Assessing the Competence of Junior Doctors in performing Point-of-Care Ultrasound Scan and identifying the barriers in training

Parth K. Patel1,2, Sahiba Maniar3, Samuel Mpinganjira4,5, Efua Yaaba Gyan-Tawiah6, Ikshwaki Kaushik7, Alistair Mukondiwa8, Phil Chigiya9, Arsene Koumbem10, Arsene Muhumuza11, Asmau Musa Lawali12, Dalal Alane13, Heaven Yeshaneh14, Lina Rajwani15, Mehr Muhammad Adeel Riaz16, Phelile Mwape-Zindaba17, Rohma Ahmed18, Romeo Drabile19, Sarah Maitho20, Senuri Perera21, Soukayna Baladi22, William Ssenkendu23, Yaswa Djanwet24


Point-of-care ultrasound (POCUS) has lately become an integral tool in healthcare due to its enhanced turnaround time and outstanding accuracy. Through development of improved quality handheld ultrasound devices, numerous countries have progressed to using POCUS as an adjunct to clinical examination. Effective use depends on the user’s abilities, and junior doctors often portray inadequate ultrasound scan competence. We investigated the status quo to further understand the deficiencies in contrast to gold standard radiological care in emergency settings across LMICs.
A validated questionnaire was distributed to junior doctors working in clinical roles in 28 countries to determine the self-reported competence, perceptions regarding POCUS, and its applicability to their practice of medicine.
A total of 407 junior doctors participated (males: 198, females: 209, aged 22-38 years). 63% participants had never heard of POCUS and less than 15% participants received ultrasound training in medical school or internship. The greatest self-reported competence was in positioning the patient (65%) in contrast to visualizing the target area being the least competent (16%). Knowledge and competence of use of POCUS remained generally low in the participants. The greatest applicability-competence gap was for the assessment of abscess/cellulitis (41% see it regularly, but only 30% are competent in diagnosing using POCUS). 97% of the 407 participants believed that POCUS is an essential skill for their medical practice.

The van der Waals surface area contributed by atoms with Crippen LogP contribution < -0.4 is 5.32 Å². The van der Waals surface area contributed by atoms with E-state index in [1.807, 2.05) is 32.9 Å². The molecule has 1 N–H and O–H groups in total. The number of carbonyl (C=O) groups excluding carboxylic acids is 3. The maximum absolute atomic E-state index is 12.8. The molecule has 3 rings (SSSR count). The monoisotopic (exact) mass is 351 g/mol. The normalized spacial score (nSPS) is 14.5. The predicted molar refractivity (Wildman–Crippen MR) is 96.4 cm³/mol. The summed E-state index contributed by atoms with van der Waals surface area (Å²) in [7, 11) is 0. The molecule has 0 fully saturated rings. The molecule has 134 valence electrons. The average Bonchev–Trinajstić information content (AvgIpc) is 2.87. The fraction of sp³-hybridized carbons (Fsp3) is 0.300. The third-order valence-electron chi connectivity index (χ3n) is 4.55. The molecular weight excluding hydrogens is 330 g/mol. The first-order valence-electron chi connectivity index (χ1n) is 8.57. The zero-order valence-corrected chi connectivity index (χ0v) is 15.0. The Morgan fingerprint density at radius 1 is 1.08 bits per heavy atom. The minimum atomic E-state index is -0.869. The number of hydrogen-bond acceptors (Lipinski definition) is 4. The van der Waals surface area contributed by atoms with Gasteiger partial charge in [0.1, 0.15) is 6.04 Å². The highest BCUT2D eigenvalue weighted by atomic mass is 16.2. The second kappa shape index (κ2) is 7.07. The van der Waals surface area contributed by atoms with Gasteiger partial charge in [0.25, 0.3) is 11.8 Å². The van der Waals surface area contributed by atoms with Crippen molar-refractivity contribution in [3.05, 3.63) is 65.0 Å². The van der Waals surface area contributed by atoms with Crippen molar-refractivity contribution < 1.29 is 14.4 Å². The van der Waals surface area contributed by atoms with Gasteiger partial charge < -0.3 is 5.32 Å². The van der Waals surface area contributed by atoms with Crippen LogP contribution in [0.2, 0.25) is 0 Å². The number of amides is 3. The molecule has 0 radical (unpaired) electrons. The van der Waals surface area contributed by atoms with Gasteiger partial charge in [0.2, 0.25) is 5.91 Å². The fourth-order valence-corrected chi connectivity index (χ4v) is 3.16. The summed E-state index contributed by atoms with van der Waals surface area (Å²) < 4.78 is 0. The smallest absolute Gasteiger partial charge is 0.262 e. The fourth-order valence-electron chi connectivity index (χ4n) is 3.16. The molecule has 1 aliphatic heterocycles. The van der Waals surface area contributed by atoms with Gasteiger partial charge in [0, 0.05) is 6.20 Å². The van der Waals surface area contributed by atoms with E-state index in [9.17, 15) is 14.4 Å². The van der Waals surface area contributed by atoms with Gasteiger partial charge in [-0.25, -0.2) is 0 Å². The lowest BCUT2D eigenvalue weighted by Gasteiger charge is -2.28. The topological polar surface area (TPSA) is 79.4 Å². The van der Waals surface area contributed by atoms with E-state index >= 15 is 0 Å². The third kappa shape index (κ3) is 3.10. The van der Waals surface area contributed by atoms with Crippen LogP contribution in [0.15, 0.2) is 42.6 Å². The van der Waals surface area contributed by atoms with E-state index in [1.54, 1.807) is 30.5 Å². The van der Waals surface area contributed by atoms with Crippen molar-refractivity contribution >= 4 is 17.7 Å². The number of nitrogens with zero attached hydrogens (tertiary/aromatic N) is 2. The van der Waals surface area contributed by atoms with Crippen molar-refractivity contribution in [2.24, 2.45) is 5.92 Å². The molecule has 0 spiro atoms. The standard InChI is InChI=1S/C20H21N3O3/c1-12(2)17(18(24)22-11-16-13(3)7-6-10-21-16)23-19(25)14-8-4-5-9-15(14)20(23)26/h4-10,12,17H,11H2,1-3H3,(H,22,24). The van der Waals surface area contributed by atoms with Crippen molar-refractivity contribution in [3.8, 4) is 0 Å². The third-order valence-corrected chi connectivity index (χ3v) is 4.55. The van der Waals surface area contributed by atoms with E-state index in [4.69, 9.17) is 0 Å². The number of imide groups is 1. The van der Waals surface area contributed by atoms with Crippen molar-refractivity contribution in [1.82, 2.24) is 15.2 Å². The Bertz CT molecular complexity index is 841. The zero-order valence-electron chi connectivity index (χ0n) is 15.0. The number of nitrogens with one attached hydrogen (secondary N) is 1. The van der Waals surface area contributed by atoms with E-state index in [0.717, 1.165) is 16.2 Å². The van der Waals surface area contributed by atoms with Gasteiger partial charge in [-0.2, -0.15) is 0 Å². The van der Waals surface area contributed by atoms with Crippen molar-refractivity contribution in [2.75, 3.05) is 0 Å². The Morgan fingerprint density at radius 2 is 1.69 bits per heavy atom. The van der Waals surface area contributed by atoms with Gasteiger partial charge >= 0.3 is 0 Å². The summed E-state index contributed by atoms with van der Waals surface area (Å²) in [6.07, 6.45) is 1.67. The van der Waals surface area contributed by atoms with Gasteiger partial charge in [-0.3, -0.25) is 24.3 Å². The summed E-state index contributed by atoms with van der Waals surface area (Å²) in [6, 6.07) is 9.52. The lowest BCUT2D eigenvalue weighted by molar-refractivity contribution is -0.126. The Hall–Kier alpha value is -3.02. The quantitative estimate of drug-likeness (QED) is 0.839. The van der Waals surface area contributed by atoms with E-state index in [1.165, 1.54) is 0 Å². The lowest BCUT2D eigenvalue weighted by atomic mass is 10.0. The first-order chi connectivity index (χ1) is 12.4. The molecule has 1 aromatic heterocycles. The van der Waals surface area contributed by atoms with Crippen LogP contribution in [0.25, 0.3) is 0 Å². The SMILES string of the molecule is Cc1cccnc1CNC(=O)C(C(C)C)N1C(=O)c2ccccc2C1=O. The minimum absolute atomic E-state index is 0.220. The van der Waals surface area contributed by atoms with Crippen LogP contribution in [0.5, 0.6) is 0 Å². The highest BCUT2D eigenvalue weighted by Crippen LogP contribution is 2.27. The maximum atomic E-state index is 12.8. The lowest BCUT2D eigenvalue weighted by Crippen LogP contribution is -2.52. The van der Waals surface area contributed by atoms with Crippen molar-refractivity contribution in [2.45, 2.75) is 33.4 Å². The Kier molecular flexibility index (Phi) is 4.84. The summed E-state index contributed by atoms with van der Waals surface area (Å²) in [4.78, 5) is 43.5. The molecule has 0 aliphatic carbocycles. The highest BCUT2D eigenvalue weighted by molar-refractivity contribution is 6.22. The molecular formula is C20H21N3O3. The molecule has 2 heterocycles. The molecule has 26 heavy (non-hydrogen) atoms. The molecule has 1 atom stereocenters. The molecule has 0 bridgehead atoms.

Despite the strong applicability and demand for POCUS, significant challenges in competence exist. Respondents to our study strongly believed that medical students and junior doctors should undergo formal training. The greatest barrier to POCUS training however, remains the lack of resources (equipment, infrastructure).

: Radiology, LMICs, POCUS, Healthcare Technology, Global Health.

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